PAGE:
Just the devil in a new dress


Photo by unknown

Story by Ashley Diggs, Co-managing editor

The pen is mightier than the sword. This has been proven over and over again throughout history. The one tool that man possesses that may trump the power of dried ink is the spoken word. Libel can discredit, violence can silence, but the words of a great man spoken will reverberate in the ears of those who hear forever.

African-Americans have learned this lesson well. From the arousal of rebel thoughts by Nat Turner to the slaves of Virginia, to current president Barack Obama’s “Yes We Can” victory speech in Chicago’s Grant Park, the African-American man has used the magic of speech to convey a lasting message. Yet within today’s youth, this power has been mishandled and underestimated.

The hip-hop generation is caught in a downward spiral propagated by no one other than themselves. Rap music is full of messages of getting through the poverty, living through a life of despair and managing to make it to the light at the end of the tunnel, yet the youth listening to these rappers hear only one word.

This word is used as frequently as “the” by young blacks. This word is what pigs called my grandfather. This word is what the master screamed as he cracked the whip one time too many on the dying, regretful slave. This word dripped like putrid sludge from the mouths of white teens who spat upon the Little Rock Nine. This word has connotations of ignorance and worthlessness. This word is as vile as any expletive. This word is a symbol of everything horrible the Africans have faced since they arrived in America.

Yet somehow, in the twisted minds of today and yesterday’s youth, it has become embraced.

This word means you are my brother. This word means I’ve got your back. This word means we are “cool.” This word is orated repeatedly in every hood anthem since the late ‘80s. This word is okay to say, just not with a hard R. This word defines the pride of the majority of African American youth.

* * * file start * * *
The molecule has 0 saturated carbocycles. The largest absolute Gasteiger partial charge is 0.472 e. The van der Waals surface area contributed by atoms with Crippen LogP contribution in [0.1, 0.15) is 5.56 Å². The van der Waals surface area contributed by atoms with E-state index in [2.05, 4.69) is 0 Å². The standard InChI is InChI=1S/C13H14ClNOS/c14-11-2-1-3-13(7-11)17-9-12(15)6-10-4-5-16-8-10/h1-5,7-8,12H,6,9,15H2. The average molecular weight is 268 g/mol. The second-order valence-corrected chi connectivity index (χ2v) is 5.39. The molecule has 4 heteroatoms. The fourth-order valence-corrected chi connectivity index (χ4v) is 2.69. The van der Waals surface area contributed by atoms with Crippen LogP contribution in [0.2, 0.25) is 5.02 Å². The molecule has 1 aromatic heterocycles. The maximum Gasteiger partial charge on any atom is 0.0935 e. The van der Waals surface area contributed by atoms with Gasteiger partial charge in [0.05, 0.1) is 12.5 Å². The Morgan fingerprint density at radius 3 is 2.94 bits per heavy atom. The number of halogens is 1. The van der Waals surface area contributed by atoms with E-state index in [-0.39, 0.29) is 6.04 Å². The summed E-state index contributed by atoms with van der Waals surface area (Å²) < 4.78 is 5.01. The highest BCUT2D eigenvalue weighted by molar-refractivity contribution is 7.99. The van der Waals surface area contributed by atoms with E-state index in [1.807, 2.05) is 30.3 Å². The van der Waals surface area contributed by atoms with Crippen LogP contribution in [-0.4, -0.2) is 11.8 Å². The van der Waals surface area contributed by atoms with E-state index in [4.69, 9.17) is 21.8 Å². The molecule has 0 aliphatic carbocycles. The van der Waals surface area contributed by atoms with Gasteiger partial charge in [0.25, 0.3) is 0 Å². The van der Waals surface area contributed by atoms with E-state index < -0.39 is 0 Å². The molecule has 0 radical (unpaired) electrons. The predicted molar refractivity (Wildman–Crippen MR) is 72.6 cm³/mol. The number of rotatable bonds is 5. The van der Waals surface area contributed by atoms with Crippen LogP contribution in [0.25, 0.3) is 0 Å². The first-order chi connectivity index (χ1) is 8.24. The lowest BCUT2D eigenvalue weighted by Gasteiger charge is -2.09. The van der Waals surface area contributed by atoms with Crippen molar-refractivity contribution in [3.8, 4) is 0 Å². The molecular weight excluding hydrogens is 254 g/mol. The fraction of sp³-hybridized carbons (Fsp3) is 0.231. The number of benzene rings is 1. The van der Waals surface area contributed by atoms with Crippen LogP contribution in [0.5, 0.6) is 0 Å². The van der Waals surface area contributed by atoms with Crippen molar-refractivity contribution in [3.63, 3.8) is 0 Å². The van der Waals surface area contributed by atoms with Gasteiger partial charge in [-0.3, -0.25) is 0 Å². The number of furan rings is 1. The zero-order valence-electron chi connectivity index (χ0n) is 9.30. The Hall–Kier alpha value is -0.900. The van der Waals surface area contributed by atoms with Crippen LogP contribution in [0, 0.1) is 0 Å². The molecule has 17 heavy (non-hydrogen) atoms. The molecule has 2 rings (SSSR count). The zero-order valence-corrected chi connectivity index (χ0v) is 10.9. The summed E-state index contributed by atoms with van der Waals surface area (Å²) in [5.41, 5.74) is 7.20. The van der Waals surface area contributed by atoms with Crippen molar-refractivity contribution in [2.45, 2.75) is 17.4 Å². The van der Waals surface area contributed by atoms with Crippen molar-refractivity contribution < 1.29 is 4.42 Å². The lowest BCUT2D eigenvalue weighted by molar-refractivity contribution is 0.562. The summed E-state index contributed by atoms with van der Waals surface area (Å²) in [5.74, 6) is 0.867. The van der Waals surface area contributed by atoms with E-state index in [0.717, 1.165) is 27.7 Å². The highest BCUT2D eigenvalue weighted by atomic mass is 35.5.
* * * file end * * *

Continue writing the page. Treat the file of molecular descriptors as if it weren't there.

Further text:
It cannot be spoken if you are not a member of the “club.”

I can only say it because I lived that, bro.

My ancestors lived that, bro.

If you say it you mean it as an insult.

If you say it, it’s offensive.

If you say it, you’re racist.

If I say it, I mean it positively. I’m trying to make it. I’m gonna treat my girl like a queen and put my mom in a palace.

But, it’s not okay. It’s not positive, no matter how much you misconstrue it or change the pronunciation. In an era where skin color is losing its significance, where little white kids are wearing Lebron James’ jersey, black kids are wearing Josh Hamilton’s jersey, and Hispanic children admire Yao Ming, this word casts a dark shadow over the African American race.

It makes the African American race look like a joke to everyone else. No other word with such a negative connotation has been made into such a staple in the jargon of those it degraded.

This word is the plague of the black man but the culture that is embraced chooses to continue to let the rat infect their food. Anyone who uses the word is a fool and is fooling himself. There is no upside. There is no OK time to say it.

Snap-back backwards, Coogi jeans sagging, chains brighter than the sun, and rims that cost more than a house payment is the definition of style, class, and coolness.

Yet for every rap song that glorifies the word, for every black man that drops out of high school, every black teen that calls himself and his friends the word continues fueling the fire of ignorance that burns the African American race.

This word is the devil in a new dress. The black man’s bane at his own will.